When we talk about programming languages, we often come across the typing of a language - how it is "typed".
We can say there are two categories of defining the typing of a language:
- Static vs. Dynamic
- Strong vs. Weak
This categorization of typing represents WHEN the types are checked in the process of running your program.
When you run your program, the codes you have written are first compiled into another low-level language that the computer can directly interpret. This period of your code being compiled is referred to as "compile time".
After compilation, the computer then executes your code - or run the program. This period of your codes being run is referred to as "runtime".
meaning: types are checked during COMPILE TIME
examples: C, C++, C#, Java, TypeScript (optionally static)
meaning: types are checked during RUNTIME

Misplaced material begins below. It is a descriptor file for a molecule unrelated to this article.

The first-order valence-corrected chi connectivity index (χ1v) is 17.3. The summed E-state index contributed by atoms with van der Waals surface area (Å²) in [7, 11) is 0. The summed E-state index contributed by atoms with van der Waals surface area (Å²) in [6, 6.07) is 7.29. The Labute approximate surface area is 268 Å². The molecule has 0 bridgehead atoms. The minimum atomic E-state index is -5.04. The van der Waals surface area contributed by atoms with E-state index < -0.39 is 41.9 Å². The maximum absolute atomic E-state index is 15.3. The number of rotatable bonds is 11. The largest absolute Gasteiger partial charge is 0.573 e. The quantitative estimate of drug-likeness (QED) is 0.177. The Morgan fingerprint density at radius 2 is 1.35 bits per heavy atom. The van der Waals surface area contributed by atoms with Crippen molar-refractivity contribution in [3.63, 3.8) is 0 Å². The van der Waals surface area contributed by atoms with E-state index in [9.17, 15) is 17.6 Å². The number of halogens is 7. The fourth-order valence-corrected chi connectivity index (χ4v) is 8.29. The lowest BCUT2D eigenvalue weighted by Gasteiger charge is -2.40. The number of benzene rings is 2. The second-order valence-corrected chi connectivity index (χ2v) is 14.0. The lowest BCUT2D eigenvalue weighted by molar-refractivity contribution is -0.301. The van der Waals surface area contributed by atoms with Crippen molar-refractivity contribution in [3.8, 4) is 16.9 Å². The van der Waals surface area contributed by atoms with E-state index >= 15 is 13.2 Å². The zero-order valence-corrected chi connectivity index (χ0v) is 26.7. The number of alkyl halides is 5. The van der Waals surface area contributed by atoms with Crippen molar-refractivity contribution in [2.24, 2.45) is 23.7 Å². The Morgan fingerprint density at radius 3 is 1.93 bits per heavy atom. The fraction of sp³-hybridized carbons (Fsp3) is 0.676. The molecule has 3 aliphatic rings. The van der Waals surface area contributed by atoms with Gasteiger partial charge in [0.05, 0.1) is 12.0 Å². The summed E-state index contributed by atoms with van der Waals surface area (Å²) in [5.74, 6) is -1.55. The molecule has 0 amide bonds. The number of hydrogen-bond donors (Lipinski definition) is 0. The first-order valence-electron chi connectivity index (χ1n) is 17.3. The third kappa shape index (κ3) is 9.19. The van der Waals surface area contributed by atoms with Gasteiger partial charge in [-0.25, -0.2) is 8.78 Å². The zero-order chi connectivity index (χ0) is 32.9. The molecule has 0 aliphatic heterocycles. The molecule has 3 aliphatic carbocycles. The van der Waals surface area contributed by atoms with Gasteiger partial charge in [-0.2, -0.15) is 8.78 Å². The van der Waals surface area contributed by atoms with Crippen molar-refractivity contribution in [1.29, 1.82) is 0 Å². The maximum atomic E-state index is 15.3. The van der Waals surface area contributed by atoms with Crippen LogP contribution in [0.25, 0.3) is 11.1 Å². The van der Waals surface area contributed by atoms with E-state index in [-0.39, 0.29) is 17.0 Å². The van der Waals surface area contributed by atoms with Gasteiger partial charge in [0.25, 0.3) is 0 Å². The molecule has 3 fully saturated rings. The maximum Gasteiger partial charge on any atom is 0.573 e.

This categorization of typing represents HOW STRICTLY the type restrictions are enforced.
10 + '5' // the output is '105' // number + string => string + string // JS auto-converts the number to string and concatenates the two strings
On the other hand, when you try the same operation in Python, you get a TypeError. In Python, you won't get any automatic type conversions. You have to explicitly convert the data type. Python is a strongly typed language.
meaning: the rules/restrictions relating to data types are STRICTLY enforced
examples: Python, Ruby, Java, C, C++, C#, TypeScript
meaning: the rules/restrictions relating to data types are LOOSELY enforced